This study involved in-depth examination of how rates of involvement in specific types of crashes change over time as new drivers gain experience, to improve our understanding of how driver education and graduated driver licensing systems could better prepare new drivers.
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Several studies throughout the world have documented that novice driver crashes decline sharply during the first 6 to18 months of driving, regardless of the age at which driving begins. It is clear that a substantial amount is learned during this period, but what that is has rarely been studied and remains largely unknown. The present study sought to shed light on how, and perhaps why, young novice driver behaviors change during the first few years by examining month-to-month changes in various crash characteristics, as compared to the overall pattern of declining crash rates.
North Carolina crash data from January 1, 2001 through December 31, 2008 were searched to identify crashes involving any person who had obtained an intermediate license (allowing unsupervised driving) at age 16 or 17 (N = 629,144). All crashes that occurred within the first 36 months after a teen obtained a license (N = 256,975) were included in the analyses. Plots of crash rates per licensed driver for each of the first 36 months of licensing were created, to examine whether certain crash types or characteristics declined more or less quickly. Data were also summarized in several other ways to provide detailed information about how young novice driver crash patterns change during the initial years of driving.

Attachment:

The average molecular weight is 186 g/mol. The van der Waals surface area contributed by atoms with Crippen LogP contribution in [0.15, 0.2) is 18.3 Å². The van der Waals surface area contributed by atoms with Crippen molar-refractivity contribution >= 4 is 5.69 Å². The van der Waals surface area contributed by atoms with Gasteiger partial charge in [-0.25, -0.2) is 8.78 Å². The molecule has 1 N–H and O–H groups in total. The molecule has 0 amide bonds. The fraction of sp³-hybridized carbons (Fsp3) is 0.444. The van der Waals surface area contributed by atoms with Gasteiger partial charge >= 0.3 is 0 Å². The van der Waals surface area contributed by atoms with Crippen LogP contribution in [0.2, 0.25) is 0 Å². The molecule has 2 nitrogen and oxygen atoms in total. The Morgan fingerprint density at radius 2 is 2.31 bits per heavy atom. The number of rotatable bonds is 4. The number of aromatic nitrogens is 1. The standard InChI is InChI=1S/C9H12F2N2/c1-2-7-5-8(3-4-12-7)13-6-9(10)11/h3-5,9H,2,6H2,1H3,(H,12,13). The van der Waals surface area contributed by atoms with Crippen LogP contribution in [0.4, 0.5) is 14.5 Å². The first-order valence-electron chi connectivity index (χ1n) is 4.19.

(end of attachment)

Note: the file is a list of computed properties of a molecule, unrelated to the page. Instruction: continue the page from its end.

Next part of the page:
The large majority of crashes involved two vehicles and occurred while the young person was driving a car, on a roadway with a moderate posted speed limit (35 – 54 mph). Crashes occurring when the young driver was making a left turn or entering a roadway from a parking lot or driveway, as well as those in which the young driver’s vehicle overturned, ran off the road to the right, or hit a tree, utility pole, or legally parked vehicle declined at a particularly rapid rate. Additionally, crashes in which the young driver failed to yield, overcorrected or made an improper turn declined quickly. Crashes in which the young driver hit, or was hit by, another vehicle from the rear and those in which the novice was following too close declined more slowly than crashes overall.
The pattern of rapid decline in several crash types/characteristics strongly suggests these improvements were largely a matter of learning rather than some other process or a combination of processes. The few crash characteristics that declined more slowly over the first few years of driving appear to be partly the result of increased exposure, but they also reflect a tendency of young novices either not to allow sufficient headway or to be unable to react quickly enough when a leading vehicle slows or stops. If learning is involved in the decline of these kinds of incidents, it is offset to some extent by other factors. The appearance of rapid learning about some seemingly straightforward driving maneuvers or situations, among drivers who had been required to drive while supervised for 12 months before beginning to drive on their own, was surprising.
This study provides an extensive and detailed look at crashes during the first few years of driving during which dramatic improvement occurs. Such analyses are not possible in most jurisdictions, either because the necessary data do not exist or the samples are too small to identify clear month-to-month patterns. The exploratory nature of this study, along with some inherent limitations of crash report data, preclude firm conclusions. Nonetheless, there are some hints for how parents might better assist their teens in learning to drive. The findings also raise some questions that other research approaches – especially naturalistic driving studies – may be able to address more directly than analysis of crash report data.
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